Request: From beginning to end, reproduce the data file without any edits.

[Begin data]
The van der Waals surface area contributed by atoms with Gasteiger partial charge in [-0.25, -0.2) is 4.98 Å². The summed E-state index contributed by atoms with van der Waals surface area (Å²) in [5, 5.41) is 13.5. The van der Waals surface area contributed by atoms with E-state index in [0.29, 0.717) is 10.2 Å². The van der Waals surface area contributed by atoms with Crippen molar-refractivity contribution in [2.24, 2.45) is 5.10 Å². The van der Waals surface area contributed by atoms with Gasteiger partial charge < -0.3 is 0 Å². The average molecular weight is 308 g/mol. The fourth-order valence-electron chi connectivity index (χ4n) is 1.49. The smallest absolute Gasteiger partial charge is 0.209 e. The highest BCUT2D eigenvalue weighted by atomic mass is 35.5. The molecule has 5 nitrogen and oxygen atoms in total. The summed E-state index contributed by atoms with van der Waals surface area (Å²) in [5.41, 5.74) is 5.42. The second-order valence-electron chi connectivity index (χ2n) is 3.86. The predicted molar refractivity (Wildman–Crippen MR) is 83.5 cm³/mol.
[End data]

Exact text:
The van der Waals surface area contributed by atoms with Gasteiger partial charge in [-0.25, -0.2) is 4.98 Å². The summed E-state index contributed by atoms with van der Waals surface area (Å²) in [5, 5.41) is 13.5. The van der Waals surface area contributed by atoms with E-state index in [0.29, 0.717) is 10.2 Å². The van der Waals surface area contributed by atoms with Crippen molar-refractivity contribution in [2.24, 2.45) is 5.10 Å². The van der Waals surface area contributed by atoms with Gasteiger partial charge < -0.3 is 0 Å². The average molecular weight is 308 g/mol. The fourth-order valence-electron chi connectivity index (χ4n) is 1.49. The smallest absolute Gasteiger partial charge is 0.209 e. The highest BCUT2D eigenvalue weighted by atomic mass is 35.5. The molecule has 5 nitrogen and oxygen atoms in total. The summed E-state index contributed by atoms with van der Waals surface area (Å²) in [5.41, 5.74) is 5.42. The second-order valence-electron chi connectivity index (χ2n) is 3.86. The predicted molar refractivity (Wildman–Crippen MR) is 83.5 cm³/mol.